Prince Albert Raiders logo illustrates cultural problems in the hockey world

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Photo: Prince Albert Raiders

Unsurprisingly, hockey can step on a few rakes before the season even starts. It’s just surprising how unsurprising it is. It would have been bad enough for the sport to deal with The accusations of Robin Lehner of the distribution of NFL-like painkillers among the teams, coaches and players. You have more than right to doubt the messenger, as Lehner has been a self-aggrandizing megaphone for years. But it’s hardly a big leap to think that hockey players have been given painkillers and then become addicted to them, given the nature of the sport. That’s how things usually go. That’s enough of a mess in itself.

The fact that Lehner’s Twitter thread came up just hours after a racism feud in Canadian junior leagues is just… well, it’s hockey. The Western Hockey League’s Prince Albert Raiders unveiled their third jerseys for the upcoming season yesterday, and to say they were a problem would give them the best of it.

They were a throwback to a jersey and logo the Raiders used in the early ’90s, which isn’t that far in the distant past to give them a wave, because even then we didn’t know any better. We just didn’t do much about it, and it’s even less likely that a team in Prince Albert’s trading post at the time would have felt the pressure to do something about it.

But to bring these back now and think there wouldn’t have been a problem is a rarely reached level of asinine. This logo might as well come with the “HASSAN CHOP!” sound from the cartoon Bugs Bunny. It’s no surprise that the league retired these jerseys and logo just eight hours after they were unveiled. It’s just disheartening that the issue has even come up at all.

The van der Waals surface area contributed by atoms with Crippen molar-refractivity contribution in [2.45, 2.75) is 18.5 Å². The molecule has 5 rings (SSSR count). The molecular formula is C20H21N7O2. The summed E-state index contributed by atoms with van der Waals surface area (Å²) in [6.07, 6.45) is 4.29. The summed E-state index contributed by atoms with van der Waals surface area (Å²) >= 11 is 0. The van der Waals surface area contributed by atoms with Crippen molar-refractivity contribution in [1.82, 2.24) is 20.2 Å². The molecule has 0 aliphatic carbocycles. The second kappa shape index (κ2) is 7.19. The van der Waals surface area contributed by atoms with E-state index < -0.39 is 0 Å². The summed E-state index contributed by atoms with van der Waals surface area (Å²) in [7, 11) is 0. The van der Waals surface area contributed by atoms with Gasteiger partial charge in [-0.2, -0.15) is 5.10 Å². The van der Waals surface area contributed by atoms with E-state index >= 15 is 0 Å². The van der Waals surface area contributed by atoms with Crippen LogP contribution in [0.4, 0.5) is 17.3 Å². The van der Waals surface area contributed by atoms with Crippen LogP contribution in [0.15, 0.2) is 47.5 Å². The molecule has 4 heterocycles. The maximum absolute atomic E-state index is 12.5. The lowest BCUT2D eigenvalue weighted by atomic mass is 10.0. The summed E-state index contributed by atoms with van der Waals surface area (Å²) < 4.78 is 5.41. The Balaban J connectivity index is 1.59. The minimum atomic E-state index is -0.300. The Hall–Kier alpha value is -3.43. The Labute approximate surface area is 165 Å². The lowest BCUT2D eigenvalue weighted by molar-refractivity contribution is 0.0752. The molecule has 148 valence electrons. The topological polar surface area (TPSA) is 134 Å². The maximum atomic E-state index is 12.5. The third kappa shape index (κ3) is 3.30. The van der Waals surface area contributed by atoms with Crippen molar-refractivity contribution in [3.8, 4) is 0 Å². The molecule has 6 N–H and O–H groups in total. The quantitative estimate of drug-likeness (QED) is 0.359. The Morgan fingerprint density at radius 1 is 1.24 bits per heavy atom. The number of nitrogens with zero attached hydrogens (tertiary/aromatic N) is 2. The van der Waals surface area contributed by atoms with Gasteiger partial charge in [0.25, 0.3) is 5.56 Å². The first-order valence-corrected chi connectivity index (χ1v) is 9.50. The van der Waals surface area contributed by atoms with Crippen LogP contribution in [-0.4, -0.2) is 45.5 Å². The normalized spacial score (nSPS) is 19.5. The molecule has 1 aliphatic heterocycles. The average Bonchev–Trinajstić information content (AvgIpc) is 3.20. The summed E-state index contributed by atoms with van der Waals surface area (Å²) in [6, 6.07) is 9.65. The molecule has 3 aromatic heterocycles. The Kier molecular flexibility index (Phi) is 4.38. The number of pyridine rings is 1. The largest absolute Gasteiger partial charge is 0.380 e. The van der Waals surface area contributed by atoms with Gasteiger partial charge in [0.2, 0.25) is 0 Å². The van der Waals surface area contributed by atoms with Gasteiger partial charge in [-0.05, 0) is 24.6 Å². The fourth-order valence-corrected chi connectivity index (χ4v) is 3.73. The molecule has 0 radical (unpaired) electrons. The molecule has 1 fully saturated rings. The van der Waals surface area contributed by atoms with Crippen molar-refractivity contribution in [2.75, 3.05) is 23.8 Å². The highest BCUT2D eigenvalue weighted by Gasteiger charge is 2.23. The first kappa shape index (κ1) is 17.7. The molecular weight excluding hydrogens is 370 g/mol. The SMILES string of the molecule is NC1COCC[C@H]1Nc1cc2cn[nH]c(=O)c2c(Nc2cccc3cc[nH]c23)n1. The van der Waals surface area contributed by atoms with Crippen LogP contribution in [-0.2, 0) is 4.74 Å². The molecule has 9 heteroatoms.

It’s kind of a juxtaposition of another WHL team, the Portland Winter Hawks, who ditched their Blackhawks copy logo for this season and went to a real hawk this year, to get away from the racist caricature the NHL is portraying. -club can not bring themselves to distance themselves from. It felt like a step forward in hockey, although now one that the Raiders swept off the board.

It’s yet another sign of how far hockey has to go as this happens at the developmental level where the stakes aren’t that high and running from racist or offensive logos doesn’t carry the marketing and merchandise risks, even those shouldn’t be a consideration. It’s no wonder that players and fans raised in these places with logos like this can’t imagine racism issues at their and higher levels of the sport.

It’s yet another example where it’s mind boggling to imagine the number of levels and people who had to agree to the Raiders throwback jersey to be announced. Didn’t anyone say, “This isn’t the best idea?” It takes more than one person to give the go-ahead, and however many numbers it takes, the Raiders went 0-fer.

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